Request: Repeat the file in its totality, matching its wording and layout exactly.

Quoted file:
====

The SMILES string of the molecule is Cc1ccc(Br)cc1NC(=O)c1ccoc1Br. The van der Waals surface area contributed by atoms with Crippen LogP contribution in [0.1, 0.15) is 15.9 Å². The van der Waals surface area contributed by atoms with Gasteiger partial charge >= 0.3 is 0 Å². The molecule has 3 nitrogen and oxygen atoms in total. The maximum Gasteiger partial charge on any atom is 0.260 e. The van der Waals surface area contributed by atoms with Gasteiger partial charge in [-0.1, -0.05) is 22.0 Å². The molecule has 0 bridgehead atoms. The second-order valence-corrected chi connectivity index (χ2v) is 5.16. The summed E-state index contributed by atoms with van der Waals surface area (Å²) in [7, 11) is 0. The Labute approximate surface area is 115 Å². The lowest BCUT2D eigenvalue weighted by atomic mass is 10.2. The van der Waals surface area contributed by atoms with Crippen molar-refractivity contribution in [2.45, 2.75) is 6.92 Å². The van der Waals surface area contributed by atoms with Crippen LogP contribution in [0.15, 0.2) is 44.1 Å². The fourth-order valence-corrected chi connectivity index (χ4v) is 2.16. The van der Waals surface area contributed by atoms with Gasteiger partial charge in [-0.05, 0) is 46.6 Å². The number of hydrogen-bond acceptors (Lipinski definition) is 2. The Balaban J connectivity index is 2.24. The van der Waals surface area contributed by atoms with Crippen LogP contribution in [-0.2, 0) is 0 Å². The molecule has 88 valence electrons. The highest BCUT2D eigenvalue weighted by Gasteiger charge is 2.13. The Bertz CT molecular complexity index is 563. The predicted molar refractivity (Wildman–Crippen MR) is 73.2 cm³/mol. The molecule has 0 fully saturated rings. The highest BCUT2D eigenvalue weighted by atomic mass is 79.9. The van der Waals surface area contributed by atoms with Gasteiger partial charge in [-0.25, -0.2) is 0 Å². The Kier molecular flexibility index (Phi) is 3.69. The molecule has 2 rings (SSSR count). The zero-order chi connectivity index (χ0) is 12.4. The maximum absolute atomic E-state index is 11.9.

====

The SMILES string of the molecule is Cc1ccc(Br)cc1NC(=O)c1ccoc1Br. The van der Waals surface area contributed by atoms with Crippen LogP contribution in [0.1, 0.15) is 15.9 Å². The van der Waals surface area contributed by atoms with Gasteiger partial charge >= 0.3 is 0 Å². The molecule has 3 nitrogen and oxygen atoms in total. The maximum Gasteiger partial charge on any atom is 0.260 e. The van der Waals surface area contributed by atoms with Gasteiger partial charge in [-0.1, -0.05) is 22.0 Å². The molecule has 0 bridgehead atoms. The second-order valence-corrected chi connectivity index (χ2v) is 5.16. The summed E-state index contributed by atoms with van der Waals surface area (Å²) in [7, 11) is 0. The Labute approximate surface area is 115 Å². The lowest BCUT2D eigenvalue weighted by atomic mass is 10.2. The van der Waals surface area contributed by atoms with Crippen molar-refractivity contribution in [2.45, 2.75) is 6.92 Å². The van der Waals surface area contributed by atoms with Crippen LogP contribution in [0.15, 0.2) is 44.1 Å². The fourth-order valence-corrected chi connectivity index (χ4v) is 2.16. The van der Waals surface area contributed by atoms with Gasteiger partial charge in [-0.05, 0) is 46.6 Å². The number of hydrogen-bond acceptors (Lipinski definition) is 2. The Balaban J connectivity index is 2.24. The van der Waals surface area contributed by atoms with Crippen LogP contribution in [-0.2, 0) is 0 Å². The molecule has 88 valence electrons. The highest BCUT2D eigenvalue weighted by Gasteiger charge is 2.13. The Bertz CT molecular complexity index is 563. The predicted molar refractivity (Wildman–Crippen MR) is 73.2 cm³/mol. The molecule has 0 fully saturated rings. The highest BCUT2D eigenvalue weighted by atomic mass is 79.9. The van der Waals surface area contributed by atoms with Gasteiger partial charge in [-0.25, -0.2) is 0 Å². The Kier molecular flexibility index (Phi) is 3.69. The molecule has 2 rings (SSSR count). The zero-order chi connectivity index (χ0) is 12.4. The maximum absolute atomic E-state index is 11.9.